Anaïs Barbeau-Lavalette, translated by Rhonda Mullins
Kevin lives in 62. His mom took off but it's okay because his dad's a wrestler and he always wins. Even when he gets laid off from his job. Melissa is in 64. She has to look after her siblings because there's a restraining order that means her mom can't be within fifty metres of them. So when Melissa needs to tell her something, she leaves a note on the sidewalk near where her mother is looking for customers. And Roxane, in 61, obsessed with the violin, collects her mom's empties so she can sell them for a snack at the depanneur.
They hear each other through the thin walls. They're all more grown up than they should be for twelve-year-olds, and they're all alone — so alone they don't even try to find solace in one another's company.
Anaïs Barbeau-Lavalette, author of the acclaimed Suzanne (2019 Canada Reads shortlist, Best Translated Book Award nominee, international bestseller), encountered real-life versions of these kids when she was making her film Le Ring. With her characteristic poetic flair and generosity, she has painted, in brief strokes, an unforgettable and moving portrait of a fictional apartment block in Montreal. (From Coach House Books)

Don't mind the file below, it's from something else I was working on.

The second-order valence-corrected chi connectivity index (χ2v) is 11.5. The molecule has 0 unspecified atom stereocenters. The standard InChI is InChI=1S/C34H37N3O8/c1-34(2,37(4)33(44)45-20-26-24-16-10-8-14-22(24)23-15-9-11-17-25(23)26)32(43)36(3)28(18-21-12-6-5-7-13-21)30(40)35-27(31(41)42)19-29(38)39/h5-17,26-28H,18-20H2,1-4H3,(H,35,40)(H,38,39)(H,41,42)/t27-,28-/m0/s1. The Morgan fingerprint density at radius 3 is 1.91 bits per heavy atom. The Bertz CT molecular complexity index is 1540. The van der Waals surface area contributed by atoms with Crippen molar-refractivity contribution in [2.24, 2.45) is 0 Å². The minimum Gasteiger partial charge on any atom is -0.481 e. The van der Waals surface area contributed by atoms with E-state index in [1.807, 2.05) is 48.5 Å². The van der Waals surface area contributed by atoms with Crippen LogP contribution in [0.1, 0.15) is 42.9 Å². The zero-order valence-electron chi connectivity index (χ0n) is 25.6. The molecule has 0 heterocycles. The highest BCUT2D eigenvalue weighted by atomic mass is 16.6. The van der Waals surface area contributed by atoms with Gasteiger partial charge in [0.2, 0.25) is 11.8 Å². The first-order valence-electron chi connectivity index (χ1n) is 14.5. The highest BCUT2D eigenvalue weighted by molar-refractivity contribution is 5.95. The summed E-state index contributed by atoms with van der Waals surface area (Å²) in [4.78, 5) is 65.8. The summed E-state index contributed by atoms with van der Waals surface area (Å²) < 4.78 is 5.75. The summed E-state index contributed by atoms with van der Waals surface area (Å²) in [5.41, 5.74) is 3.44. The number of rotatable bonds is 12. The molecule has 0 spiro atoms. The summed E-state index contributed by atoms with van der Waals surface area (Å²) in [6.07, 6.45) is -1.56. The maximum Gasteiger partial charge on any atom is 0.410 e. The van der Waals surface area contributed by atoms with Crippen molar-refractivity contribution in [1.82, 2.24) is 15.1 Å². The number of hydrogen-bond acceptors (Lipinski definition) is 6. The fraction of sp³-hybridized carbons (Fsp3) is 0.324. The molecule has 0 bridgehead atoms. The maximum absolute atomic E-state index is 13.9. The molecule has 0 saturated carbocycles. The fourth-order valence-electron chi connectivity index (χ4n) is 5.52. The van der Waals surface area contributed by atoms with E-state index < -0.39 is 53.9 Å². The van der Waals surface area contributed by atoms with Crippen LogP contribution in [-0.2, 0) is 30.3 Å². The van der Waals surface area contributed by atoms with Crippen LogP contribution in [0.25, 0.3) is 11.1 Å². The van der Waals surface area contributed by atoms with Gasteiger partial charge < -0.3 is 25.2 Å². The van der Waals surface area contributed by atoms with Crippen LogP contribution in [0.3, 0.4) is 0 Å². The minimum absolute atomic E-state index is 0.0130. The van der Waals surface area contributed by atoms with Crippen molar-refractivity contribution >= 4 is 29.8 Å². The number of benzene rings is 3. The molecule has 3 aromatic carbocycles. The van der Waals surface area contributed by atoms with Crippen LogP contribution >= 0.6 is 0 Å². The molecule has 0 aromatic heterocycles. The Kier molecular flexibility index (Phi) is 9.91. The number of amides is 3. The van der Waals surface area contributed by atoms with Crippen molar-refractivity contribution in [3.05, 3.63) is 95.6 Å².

Anaïs Barbeau-Lavalette is a novelist, screenwriter and director from Montreal. Her novel Suzanne won the Prix des libraires du Québec and was shortlisted for the Governor General's Literary Award for French-language fiction. The English version of the novel was defended by Yanic Truesdale on Canada Reads 2019.
Rhonda Mullins is a writer and translator living in Montreal. She won the 2015 Governor General's Literary Award for French-to-English translation for Jocelyne Saucier's Twenty-One Cardinals. She also translated Barbeau-Lavalette's Suzanne and Saucier's And the Birds Rained Down, which was defended on Canada Reads 2015 by Martha Wainwright.
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